[Corrected subject-verb concord in final sentence.]

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Ceci n'est pas un seing.
 
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As a reliable corpus linguistics database Google is rather flawed. It presents only the internet subset of information whereas I'm primarily interested in spoken usage. As you go backwards in time its use becomes more restricted because there is less from ten years ago than from last year and less from twenty years ago than from ten years ago. It's clumsy to use as I'd need to work out my search terms (for example "ignorant -'ignorant of' -'ignorant about'") then I need to open each and every page, scan the document for the word and decide and tabulate the results.
This would consume far more time than I have. What I'd like is a rather more scholarly database, preferably of transcriptions of spoken English rather than written English, with the tools to list solely the section of text containing the word (say ten words each side) so that it is possible to scan and identify the usage in a large number of examples in a sensible time frame.

That said, when I get time I will give Google a try. Right now though its 00:56 and I have to be up to got to work in five and a half hours so I'll bid you "Goodnight."
 
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I did some preliminary searches in the UK English DB, (in which you can specify register as a search criterion). Their results are pretty much what one would expect: spoken English, almost universally pejorative, academic English mainly neutral.

[Correct a typo.]

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Ceci n'est pas un seing.
 
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<Asa Lovejoy>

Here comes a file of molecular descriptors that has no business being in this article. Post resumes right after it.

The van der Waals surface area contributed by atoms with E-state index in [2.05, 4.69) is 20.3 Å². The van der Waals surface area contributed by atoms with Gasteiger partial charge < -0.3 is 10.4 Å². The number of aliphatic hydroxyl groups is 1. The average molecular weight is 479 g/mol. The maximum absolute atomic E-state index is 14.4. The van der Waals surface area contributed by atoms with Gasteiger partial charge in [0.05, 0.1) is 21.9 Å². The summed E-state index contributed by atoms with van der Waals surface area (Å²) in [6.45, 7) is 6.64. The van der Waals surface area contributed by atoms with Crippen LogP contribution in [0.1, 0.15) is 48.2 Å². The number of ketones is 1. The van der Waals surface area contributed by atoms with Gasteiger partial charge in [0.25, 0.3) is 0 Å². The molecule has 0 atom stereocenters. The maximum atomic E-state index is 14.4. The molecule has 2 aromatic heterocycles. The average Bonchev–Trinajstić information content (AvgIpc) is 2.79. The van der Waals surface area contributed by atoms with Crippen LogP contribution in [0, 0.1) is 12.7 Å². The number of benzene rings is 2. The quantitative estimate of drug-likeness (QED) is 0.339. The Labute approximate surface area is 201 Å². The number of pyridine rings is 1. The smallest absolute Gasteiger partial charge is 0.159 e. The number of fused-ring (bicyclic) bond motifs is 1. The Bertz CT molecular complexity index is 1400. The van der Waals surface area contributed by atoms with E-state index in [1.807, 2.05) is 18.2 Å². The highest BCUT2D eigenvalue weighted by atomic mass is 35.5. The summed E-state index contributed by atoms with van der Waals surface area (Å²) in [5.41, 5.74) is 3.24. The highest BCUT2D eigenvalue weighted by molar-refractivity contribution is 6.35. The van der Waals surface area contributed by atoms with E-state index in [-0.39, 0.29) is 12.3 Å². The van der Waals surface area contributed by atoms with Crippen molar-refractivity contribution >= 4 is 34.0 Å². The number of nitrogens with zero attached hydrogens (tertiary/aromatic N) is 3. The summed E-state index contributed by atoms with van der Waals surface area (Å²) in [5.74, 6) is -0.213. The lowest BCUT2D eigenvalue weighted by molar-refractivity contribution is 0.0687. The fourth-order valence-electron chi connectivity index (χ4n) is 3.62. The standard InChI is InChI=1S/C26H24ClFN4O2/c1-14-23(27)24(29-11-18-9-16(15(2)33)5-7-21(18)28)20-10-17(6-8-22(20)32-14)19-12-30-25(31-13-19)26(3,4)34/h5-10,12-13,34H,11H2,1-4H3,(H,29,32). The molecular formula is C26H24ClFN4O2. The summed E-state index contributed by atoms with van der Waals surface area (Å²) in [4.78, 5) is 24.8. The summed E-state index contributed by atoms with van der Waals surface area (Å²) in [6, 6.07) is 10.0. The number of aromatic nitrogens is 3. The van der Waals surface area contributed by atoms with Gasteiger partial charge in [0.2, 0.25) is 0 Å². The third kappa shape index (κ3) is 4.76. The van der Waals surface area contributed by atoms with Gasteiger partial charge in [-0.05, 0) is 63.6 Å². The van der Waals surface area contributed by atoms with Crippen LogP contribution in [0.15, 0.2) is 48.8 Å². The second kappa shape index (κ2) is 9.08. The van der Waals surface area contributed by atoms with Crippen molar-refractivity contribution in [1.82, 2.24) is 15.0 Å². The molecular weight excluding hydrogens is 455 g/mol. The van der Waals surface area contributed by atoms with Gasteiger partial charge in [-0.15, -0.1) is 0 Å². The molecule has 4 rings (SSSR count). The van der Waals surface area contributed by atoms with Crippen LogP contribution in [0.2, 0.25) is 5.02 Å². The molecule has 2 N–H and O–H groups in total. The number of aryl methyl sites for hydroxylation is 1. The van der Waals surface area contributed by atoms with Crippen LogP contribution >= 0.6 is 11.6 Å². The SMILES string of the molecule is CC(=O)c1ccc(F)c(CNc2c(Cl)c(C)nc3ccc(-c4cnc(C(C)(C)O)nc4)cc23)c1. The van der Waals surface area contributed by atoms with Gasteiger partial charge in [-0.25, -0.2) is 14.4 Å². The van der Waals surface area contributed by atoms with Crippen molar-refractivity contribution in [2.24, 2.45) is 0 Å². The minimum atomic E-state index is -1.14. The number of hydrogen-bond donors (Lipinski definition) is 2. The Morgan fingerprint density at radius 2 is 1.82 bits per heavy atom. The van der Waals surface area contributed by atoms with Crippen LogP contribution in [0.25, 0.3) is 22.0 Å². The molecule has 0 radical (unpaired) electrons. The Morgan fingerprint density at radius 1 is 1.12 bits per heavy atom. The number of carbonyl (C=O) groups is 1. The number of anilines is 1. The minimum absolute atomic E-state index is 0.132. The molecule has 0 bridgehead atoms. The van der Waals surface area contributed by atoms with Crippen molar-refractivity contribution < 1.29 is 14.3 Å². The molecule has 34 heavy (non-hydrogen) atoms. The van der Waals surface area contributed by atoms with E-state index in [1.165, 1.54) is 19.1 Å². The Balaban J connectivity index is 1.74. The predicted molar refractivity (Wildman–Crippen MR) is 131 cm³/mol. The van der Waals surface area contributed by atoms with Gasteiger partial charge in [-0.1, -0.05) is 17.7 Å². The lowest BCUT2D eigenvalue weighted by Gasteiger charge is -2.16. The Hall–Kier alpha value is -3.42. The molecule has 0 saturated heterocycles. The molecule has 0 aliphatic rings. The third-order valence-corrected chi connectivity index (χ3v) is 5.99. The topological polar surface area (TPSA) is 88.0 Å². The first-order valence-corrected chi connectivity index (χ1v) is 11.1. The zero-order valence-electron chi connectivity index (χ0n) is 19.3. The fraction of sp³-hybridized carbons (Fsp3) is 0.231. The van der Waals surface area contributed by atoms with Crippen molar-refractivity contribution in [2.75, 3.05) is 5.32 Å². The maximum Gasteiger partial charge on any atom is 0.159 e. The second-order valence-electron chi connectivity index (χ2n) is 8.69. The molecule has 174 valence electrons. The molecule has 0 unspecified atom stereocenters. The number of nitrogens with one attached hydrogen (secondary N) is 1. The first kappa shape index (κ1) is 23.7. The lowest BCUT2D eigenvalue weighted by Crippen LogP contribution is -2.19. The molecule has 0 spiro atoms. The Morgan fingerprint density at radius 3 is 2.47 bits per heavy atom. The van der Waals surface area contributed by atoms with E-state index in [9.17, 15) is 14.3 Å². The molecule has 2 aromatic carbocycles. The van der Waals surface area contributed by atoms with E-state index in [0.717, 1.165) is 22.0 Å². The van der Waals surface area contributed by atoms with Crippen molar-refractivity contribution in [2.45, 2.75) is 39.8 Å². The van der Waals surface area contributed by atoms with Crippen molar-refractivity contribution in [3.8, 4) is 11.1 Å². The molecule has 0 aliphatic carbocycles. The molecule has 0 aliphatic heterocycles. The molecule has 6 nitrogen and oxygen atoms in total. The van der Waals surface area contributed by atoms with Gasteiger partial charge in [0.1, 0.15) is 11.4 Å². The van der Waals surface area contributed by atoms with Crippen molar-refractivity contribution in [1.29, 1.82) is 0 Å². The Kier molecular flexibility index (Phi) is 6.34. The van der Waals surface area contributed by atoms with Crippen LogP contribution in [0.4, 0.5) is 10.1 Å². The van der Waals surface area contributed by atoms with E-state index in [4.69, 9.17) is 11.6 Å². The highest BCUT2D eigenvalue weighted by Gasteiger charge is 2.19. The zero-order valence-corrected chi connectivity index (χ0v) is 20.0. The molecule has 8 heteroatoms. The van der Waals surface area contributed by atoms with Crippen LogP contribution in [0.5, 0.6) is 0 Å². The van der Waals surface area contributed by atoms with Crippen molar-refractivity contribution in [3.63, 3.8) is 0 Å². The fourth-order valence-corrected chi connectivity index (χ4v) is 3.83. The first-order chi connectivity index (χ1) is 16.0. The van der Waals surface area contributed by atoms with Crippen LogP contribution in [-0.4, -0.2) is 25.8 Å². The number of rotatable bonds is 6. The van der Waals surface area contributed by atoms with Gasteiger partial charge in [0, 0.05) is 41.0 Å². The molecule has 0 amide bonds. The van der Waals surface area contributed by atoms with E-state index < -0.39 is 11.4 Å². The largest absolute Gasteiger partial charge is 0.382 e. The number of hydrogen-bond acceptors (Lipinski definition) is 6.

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Ohhhhh, you're a mean one, Mr Zmj! Wink
 
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quote:
if you add a preposition, and say, "You are ignorant of such-and-such," the reaction will be to "ignorant" as meaning "without knowledge of," and you're much less likely to get clobbered.
Asa, I agree. I have been thinking about this discussion all day, and I was going to post this very comment. However, this is what Richard said, and I'd not agree in this instance:
quote:
Those of us from the Sceptred Isle doubtless had a quiet smile at this transatlantic ignorance..."
This use of it is another story. Richard, I think if an objective person came to your class (not the instructor) and presented that statement, they'd consider it insulting. I mean, I could pose the question on my conference call tomorrow, but would you trust the answer? I doubt it, and you'd be right.
 
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Why not try it?

And I agree about the difference between spoken and written English. There are many words that will create a different reactions when they are heard from when they are read. There are so many differences between the way in which the brain processed heard and visualised information that it would be surprising if that were not the case.


Richard English
 
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quote:
Originally posted by zmježd:
"corpus linguisics [sic] database"

You get zero ghits if delimited by double quotation marks. Six if you correct the typo. Professor Davies at BYU has a list of corpus databases. The top two, with 100 million words each, is for UK and US English respectively.


Thanks for that link zm. I've only looked at the first one on the list for about two minutes so far but I have a feeling it will be helpful to me in all sorts of ways besides this discussion.